On July 1, 2014, I retired after 35 years in practice. Or at least so it seemed. Before and after retirement, my cardiology group asked if I might be interested in part-time work. At first I said no. Due to my retirement, a physician’s poor health, and one partner’s departure due to chronic complaints of being overworked and under-appreciated, the group found itself without three doctors. As my retirement approached the four-month phase, I started to reconsider the offer. I knew if I did return, it would have to be far less than full-time and for only a finite period. Being located in Florida, the medical business here is somewhat seasonal. The busiest months are November to April.
Despite dropping off staff at two hospitals, the group still has trouble keeping up with rounds, consults, and procedures at five other institutions. I agreed to return to work for three months only: January to March 2015, and work solely at the most understaffed hospital. I would work 4 to 6 hours four days a week and be paid on an hourly basis. The only thing I needed was my medical malpractice policy renewed and paid.
What surprised me the most was that upon reapplying for privileges at this one hospital was the ensuing paper work. Remember I have only been off staff for less than six months. My office administrator emailed me six forms to sign.
The first was acknowledging that I had read and agreed to the terms of the bylaws. Having been on the bylaws committee at the hospital, I had no problem with this. The second form however was of more concern. It was titled the “Disruptive Physician Document.” Essentially by signing, I was agreeing to behave nicely to staff, patients, and employees and not bad mouth the hospital.
Moreover, it said, “The (medical) staff recognizes that acting professionally entails treating others with courtesy and respect, and refraining from the use of abusive language, profanity, threats of violence, retribution, or litigation, and actions that are reasonably felt by others to represent intimidation.”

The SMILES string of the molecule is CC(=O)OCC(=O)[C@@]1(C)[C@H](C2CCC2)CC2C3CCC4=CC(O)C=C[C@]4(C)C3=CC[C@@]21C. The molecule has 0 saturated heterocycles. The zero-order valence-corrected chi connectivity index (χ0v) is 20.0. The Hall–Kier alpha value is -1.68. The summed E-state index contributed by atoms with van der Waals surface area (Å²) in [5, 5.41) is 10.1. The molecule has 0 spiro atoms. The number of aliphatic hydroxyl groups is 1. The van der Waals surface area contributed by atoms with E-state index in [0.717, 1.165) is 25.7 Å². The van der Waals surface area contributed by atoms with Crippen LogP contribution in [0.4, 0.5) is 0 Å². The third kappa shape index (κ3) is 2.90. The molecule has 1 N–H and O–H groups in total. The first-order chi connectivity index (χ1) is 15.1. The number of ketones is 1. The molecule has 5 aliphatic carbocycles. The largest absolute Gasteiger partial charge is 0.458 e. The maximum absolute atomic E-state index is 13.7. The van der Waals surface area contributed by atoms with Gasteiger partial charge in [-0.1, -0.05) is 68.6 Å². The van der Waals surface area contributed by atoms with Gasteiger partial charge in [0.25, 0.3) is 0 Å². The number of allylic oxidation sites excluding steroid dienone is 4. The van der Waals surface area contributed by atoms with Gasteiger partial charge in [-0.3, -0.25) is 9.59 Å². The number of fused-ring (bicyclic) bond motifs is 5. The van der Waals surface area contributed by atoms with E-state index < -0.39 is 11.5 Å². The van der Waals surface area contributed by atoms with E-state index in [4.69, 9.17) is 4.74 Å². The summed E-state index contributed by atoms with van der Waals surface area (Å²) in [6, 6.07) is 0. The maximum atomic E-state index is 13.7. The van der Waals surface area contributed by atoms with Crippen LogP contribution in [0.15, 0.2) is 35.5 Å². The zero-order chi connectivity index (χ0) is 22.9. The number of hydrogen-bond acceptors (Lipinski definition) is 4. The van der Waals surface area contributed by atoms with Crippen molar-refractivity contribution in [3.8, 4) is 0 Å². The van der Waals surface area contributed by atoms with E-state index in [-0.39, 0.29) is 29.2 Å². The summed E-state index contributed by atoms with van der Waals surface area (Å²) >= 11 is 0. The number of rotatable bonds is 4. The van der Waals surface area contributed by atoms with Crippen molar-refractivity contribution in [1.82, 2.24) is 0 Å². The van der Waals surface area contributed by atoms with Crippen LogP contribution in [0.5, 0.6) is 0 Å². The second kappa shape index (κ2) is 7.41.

So any sarcastic, snarky, or unpleasant look or comment could be interpreted that I was disruptive. (Note the overused legal adverb here: reasonably.)
It gets even more vague and subjective. Here’s one example in the document: “Imposing onerous requirements on the nursing staff or other hospital employees.”
Hmm. Does asking for daily weights to be charted again and again qualify?
Or how about this one: “Degrading or demeaning comments regarding patients, families, nurses, physicians, hospital personnel, or the hospital. ” And if I agree to this aren’t I waiving my first amendment constitutional rights?
Next was my agreement to practice good hand hygiene. I can’t object to that. Then there was a notarized form identifying myself as me. Did you guys forget who I was so soon? And last but not least, documentation of my flu vaccine, or a reason for why I didn’t get one.
What at first seemed so simple has turned into a bureaucratic morass. I could only imagine if I wanted to return to work at more than one hospital. I am grateful at least that I am not a new physician, facing this mountain of paperwork without a clerical staff. In trying to do my former group a favor, I am reminded of that phrase, “No good deed goes unpunished.”
David Mokotoff is a cardiologist who blogs at Cardio Author Doc. He is the author of The Moose’s Children: A Memoir of Betrayal, Death, and Survival.